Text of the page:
I universally dislike riding on the backs of bikes, but when Joe offered to drop me off at the campground curiosity got the better of me. On the back of Joe's high mileage Goldwing (he lives on it, rides that thing everywhere), I had a little glimpse of what it's like to cross the country from his perch. The bike is quiet and smooth, and the passenger seat is huge and cushy. It was like sitting on a 800 pound cloud with a lot of buttons and switches.
Back at camp, I joined a group of Canadians from next door to check out Buffalo Chip, "The Chip" as everyone refers to it. They had a couple extra wristbands. To the unindoctrinated (myself included), this is a so-called campground that's only open once a year for the motorcycle rally. Come the first week of August, acres and acres of land are transformed into a perverse micro-city of motor homes, cabins, tent spaces, several sound stages and outdoor bars. Trains of golf carts deliver bikers between Chip points of interest. I heard there's a swimming area (Bikini Beach) and convenience stores, but it would take days to explore the area.
Events are held at all hours, but the Canadians were there for Lynyrd Skynyrd. Intending to be responsible, we took one of the many shuttle buses making loops between Sturgis, Full Throttle (biggest biker bar, another town unto itself), and the Chip. It was standing room only, but I was still offered beer for $2, and all bus members sang along to uh... a classic rock song I don't recognize.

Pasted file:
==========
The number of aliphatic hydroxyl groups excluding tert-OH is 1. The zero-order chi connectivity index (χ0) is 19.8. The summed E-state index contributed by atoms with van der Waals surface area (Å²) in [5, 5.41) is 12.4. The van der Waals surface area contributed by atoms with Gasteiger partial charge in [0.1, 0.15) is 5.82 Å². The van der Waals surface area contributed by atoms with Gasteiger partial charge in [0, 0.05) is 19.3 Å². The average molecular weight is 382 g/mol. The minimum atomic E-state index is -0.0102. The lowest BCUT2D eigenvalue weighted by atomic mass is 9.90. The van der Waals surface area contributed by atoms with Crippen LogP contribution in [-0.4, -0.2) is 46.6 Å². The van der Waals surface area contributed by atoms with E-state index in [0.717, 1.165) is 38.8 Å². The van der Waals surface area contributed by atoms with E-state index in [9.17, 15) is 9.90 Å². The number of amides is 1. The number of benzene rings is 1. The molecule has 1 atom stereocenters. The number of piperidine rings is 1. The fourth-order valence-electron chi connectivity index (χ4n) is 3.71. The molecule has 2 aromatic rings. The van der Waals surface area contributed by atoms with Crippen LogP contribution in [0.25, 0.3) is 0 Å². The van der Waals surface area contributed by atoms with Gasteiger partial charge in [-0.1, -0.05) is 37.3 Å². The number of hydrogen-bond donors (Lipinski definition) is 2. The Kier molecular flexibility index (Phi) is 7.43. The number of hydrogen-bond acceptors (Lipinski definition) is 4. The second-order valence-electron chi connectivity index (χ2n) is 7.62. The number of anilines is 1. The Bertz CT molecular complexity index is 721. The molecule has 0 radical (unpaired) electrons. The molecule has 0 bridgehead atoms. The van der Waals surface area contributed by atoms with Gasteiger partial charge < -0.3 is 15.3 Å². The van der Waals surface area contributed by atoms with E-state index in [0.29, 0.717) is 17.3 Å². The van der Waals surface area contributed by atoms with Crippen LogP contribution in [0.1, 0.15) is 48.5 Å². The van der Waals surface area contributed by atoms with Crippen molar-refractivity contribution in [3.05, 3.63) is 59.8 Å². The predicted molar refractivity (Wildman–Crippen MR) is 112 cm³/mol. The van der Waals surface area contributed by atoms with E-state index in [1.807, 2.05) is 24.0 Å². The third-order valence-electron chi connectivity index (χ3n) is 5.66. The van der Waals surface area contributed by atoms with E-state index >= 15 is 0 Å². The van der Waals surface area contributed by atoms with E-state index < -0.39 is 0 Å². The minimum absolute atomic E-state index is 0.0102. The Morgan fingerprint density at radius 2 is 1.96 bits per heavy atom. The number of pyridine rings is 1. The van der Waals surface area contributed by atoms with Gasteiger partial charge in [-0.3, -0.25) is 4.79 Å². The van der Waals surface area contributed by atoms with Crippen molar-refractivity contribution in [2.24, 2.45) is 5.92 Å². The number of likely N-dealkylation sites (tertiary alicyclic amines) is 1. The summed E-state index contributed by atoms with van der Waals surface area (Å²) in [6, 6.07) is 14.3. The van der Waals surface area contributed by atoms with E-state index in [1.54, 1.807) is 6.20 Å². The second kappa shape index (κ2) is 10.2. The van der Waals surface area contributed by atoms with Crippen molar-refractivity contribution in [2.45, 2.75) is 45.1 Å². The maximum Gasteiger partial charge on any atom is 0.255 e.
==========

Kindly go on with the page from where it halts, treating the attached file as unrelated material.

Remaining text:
|Breakfast at Sturgis Coffee Company, because wifi.|
I just want to say, I really appreciate my cabin mates. Meeting them was a bit like discovering a secret club of people who full time on their bikes, and we all hunt wifi together. I want to be part of this club!
Rain is always a bit disheartening, but towards the end of the day it cleared up. At a scenic stop on the ride back to Sturgis, I'd heard about a couple on Honda Trail 90s traveling across the US. Come to find these guys pulling out of a gas station, waving enthusiastically! I couldn't tell if I was more excited or they were, I had to stop and meet them. We ended up riding into Sturgis together, and were immediately bombarded with questions once parked on the main drag. Personally, I can't decide whether my favorite part of their getup is the ukelele strapped to the front fork, or the $11 plastic bottle of whiskey.
|MyTrail90Crew.com, going west to east.|
The next day, I woke to discover a 2015 Indian Scout parked in front of the cabin. Through her magic, Sash had secured one for the day, for photos at the Biker Belles ride. It was a blast riding with her to Spearfish.